Data on Implementation and Outcomes

The Plan below shows the outcomes we want to examine as well as evaluation questions, performance indicators, measurement plans, timelines, and related analyses.

Evaluation Plan for Coherent Improvement Strategy 1: 

Implement effective training for leadership teams and EI providers that focuses on infant/toddler development and the Child Outcomes Summary (COS) Process, and make related changes to state policy and guidance documents, so that early intervention teams implement the Child Outcomes Summary Process as desired.

Evaluation Plan for Infrastructure Improvements:

Outcome Type Outcome Description Evaluation Question(s) How Will We Know the Outcome Was Achieved? (performance indicator) Measurement/ Data Collection Method Timeline/ Measurement Intervals Analysis Description Data/Results
Short term Leadership teams will have the skills and knowledge to support local Early Intervention providers in implementing the desired Child Outcomes process using training and reflection activities Did the individuals on the leadership teams acquire the skills and knowledge necessary to effectively provide training and reflection activities to support local early intervention teams in their implementation of the Child Outcomes process? At least 75% of attendees report increase in the skills and knowledge acquired

Pre- survey of leadership team members about their knowledge of child outcomes process and ability to support others in implementation of the process.

Post-survey focused on what they now know about child outcomes

Pre-survey completed Oct-Nov 2016

Post-survey completed between 12/16 and 6/17

Calculate the percentage of leadership team members who respond that they have the knowledge/skills on the pre-survey and the percentage who report acquiring knowledge/ understanding on post training surveys

85% of respondents reported that they had the knowledge and skills required on the pre-survey

Despite the high level of competency reported on the pre-survey, 88% of the LT members agreed or strongly agreed that they had increased their knowledge and understanding of critical COS components.

Short term Early Intervention providers have acquired the skills and knowledge necessary to understand how the Child Outcomes process is to be implemented Do individuals have the skills and knowledge necessary to understand how the Child Outcomes process is to be implemented? At least 75% of attendees report increase in the skills and knowledge acquired Post training survey of early intervention team members about the knowledge they have acquired February 2017- February 2018 Calculate the percentage of attendees who agree or strongly agree that they have increased knowledge and understanding 79-90% of participants agreed or strongly agreed that they had increased knowledge/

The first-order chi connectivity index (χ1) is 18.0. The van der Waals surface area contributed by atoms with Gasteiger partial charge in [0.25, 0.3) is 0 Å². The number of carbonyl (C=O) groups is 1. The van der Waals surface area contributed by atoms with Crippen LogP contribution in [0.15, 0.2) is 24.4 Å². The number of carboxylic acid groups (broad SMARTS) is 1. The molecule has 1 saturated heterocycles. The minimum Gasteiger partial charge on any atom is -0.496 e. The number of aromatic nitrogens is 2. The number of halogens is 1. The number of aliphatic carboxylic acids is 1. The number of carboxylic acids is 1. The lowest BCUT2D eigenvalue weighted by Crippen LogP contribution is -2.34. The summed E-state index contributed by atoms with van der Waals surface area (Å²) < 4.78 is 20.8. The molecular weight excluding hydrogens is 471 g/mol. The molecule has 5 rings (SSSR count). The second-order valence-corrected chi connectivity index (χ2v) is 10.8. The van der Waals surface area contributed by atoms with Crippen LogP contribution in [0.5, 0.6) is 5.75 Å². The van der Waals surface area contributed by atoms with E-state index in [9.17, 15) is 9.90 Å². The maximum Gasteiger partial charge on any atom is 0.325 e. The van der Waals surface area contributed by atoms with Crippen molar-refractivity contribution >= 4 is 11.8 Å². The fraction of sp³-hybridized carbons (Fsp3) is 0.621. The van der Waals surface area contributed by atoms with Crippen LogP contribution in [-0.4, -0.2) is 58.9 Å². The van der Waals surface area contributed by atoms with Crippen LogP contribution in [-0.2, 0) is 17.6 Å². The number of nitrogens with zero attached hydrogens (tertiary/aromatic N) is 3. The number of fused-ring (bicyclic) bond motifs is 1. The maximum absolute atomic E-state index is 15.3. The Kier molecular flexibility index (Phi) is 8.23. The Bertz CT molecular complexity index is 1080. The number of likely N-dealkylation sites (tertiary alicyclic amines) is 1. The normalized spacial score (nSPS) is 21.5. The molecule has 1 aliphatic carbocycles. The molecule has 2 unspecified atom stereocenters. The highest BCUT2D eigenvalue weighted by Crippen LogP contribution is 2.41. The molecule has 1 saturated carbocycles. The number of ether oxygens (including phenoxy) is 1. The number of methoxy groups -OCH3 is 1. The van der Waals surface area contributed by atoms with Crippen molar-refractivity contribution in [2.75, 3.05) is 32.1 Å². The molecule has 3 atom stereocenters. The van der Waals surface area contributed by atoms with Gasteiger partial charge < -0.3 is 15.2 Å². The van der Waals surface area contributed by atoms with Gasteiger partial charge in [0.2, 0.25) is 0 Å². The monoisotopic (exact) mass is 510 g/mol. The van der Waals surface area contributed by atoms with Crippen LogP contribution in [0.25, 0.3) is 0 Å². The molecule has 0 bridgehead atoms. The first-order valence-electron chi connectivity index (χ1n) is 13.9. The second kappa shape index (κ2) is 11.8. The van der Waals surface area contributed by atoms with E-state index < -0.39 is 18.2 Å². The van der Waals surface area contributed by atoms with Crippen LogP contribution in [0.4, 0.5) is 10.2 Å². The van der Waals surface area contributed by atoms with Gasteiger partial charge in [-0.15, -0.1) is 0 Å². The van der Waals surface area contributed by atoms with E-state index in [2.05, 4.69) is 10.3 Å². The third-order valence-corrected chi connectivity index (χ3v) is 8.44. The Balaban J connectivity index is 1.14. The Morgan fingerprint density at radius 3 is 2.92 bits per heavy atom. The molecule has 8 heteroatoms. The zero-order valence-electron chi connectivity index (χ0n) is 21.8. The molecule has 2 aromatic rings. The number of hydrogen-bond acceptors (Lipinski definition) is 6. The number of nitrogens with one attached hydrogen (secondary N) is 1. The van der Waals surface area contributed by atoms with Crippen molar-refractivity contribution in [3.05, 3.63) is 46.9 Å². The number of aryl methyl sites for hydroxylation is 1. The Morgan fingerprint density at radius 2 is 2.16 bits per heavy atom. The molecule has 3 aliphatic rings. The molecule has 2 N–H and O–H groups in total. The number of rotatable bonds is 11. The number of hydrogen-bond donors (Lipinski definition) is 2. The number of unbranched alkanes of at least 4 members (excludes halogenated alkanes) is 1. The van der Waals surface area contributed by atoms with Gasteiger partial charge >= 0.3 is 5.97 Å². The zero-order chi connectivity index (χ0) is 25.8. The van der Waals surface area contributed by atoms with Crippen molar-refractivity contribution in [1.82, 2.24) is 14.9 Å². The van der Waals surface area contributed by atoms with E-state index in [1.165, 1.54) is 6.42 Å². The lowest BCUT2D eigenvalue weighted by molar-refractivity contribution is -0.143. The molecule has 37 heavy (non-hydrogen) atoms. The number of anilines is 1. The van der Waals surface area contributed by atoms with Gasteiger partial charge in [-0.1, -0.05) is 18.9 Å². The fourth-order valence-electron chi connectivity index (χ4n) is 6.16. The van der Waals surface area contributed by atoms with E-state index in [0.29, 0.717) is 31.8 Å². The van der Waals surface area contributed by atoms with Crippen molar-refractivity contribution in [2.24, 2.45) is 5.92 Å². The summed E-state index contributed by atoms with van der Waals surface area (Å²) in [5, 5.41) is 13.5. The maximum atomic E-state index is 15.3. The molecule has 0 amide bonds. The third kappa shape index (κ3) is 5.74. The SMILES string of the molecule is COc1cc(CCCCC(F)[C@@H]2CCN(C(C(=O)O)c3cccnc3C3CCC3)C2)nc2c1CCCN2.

Intermediate Leadership teams will utilize reflection and ongoing PD activities to support local Early Intervention teams in implementing the Child Outcomes Process Are local EI teams benefitting from the support being provided by the leadership teams? At least 75% of the attendees report gaining additional information or knowledge about implementing the COS process Post reflection survey on information and knowledge acquired through participation in COS reflection activities July 2017- February 2018 Percent of attendees who report that they have acquired knowledge/ information 82-95% of the attendees agreed or strongly agreed that they received additional information or knowledge about COS process
Intermediate Early intervention teams utilize the recommended process for determining Child Outcomes ratings Are providers implementing the Child Outcomes process as outlined in training and procedures? 75 % of the items on the child outcomes fidelity checklist are being completed Fidelity assessed using recorded discussions & direct observations with a checklist developed based on IL policy/ procedure (25% of SCs in pilot areas to gain initial look at fidelity and to refine checklist and procedures) February- March 2018 Recordings and direct observations will be used to score the fidelity checklist to determine if process is being implemented as desired and to inform areas needing additional LT support; LTs can then use COS resource package to offer additional support Based on initial checklists, 83-94% of the items are being completed